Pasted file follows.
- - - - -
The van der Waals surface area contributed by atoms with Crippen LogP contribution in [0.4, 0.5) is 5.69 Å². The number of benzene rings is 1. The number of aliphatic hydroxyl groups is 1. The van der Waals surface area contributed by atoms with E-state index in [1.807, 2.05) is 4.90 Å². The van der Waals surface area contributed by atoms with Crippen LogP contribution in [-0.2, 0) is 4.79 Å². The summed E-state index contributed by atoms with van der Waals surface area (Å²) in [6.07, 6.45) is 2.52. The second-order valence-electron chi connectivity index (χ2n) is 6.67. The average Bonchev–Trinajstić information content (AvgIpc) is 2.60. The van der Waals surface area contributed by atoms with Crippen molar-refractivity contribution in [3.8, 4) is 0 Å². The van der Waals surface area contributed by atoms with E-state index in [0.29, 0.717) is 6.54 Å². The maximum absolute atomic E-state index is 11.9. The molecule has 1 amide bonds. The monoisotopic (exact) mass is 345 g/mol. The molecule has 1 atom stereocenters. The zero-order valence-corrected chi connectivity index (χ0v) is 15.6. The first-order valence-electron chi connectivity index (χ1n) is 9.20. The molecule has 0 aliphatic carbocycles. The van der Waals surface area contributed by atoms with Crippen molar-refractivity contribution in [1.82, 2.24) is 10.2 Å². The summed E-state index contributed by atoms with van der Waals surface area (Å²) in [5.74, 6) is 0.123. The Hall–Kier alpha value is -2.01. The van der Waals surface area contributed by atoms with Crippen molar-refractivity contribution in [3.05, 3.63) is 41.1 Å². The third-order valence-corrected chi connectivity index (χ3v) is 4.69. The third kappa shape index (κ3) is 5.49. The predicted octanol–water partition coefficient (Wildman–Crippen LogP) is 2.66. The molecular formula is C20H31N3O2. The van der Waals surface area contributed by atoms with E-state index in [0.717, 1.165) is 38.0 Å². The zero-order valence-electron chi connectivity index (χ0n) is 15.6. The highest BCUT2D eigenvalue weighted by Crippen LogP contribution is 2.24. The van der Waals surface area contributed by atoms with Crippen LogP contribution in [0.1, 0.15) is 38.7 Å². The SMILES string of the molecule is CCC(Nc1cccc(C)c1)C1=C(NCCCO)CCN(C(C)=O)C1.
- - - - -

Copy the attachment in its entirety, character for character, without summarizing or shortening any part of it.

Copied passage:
The van der Waals surface area contributed by atoms with Crippen LogP contribution in [0.4, 0.5) is 5.69 Å². The number of benzene rings is 1. The number of aliphatic hydroxyl groups is 1. The van der Waals surface area contributed by atoms with E-state index in [1.807, 2.05) is 4.90 Å². The van der Waals surface area contributed by atoms with Crippen LogP contribution in [-0.2, 0) is 4.79 Å². The summed E-state index contributed by atoms with van der Waals surface area (Å²) in [6.07, 6.45) is 2.52. The second-order valence-electron chi connectivity index (χ2n) is 6.67. The average Bonchev–Trinajstić information content (AvgIpc) is 2.60. The van der Waals surface area contributed by atoms with Crippen molar-refractivity contribution in [3.8, 4) is 0 Å². The van der Waals surface area contributed by atoms with E-state index in [0.29, 0.717) is 6.54 Å². The maximum absolute atomic E-state index is 11.9. The molecule has 1 amide bonds. The monoisotopic (exact) mass is 345 g/mol. The molecule has 1 atom stereocenters. The zero-order valence-corrected chi connectivity index (χ0v) is 15.6. The first-order valence-electron chi connectivity index (χ1n) is 9.20. The molecule has 0 aliphatic carbocycles. The van der Waals surface area contributed by atoms with Crippen molar-refractivity contribution in [1.82, 2.24) is 10.2 Å². The summed E-state index contributed by atoms with van der Waals surface area (Å²) in [5.74, 6) is 0.123. The Hall–Kier alpha value is -2.01. The van der Waals surface area contributed by atoms with Crippen molar-refractivity contribution in [3.05, 3.63) is 41.1 Å². The third-order valence-corrected chi connectivity index (χ3v) is 4.69. The third kappa shape index (κ3) is 5.49. The predicted octanol–water partition coefficient (Wildman–Crippen LogP) is 2.66. The molecular formula is C20H31N3O2. The van der Waals surface area contributed by atoms with E-state index in [0.717, 1.165) is 38.0 Å². The zero-order valence-electron chi connectivity index (χ0n) is 15.6. The highest BCUT2D eigenvalue weighted by Crippen LogP contribution is 2.24. The van der Waals surface area contributed by atoms with Crippen LogP contribution in [0.1, 0.15) is 38.7 Å². The SMILES string of the molecule is CCC(Nc1cccc(C)c1)C1=C(NCCCO)CCN(C(C)=O)C1.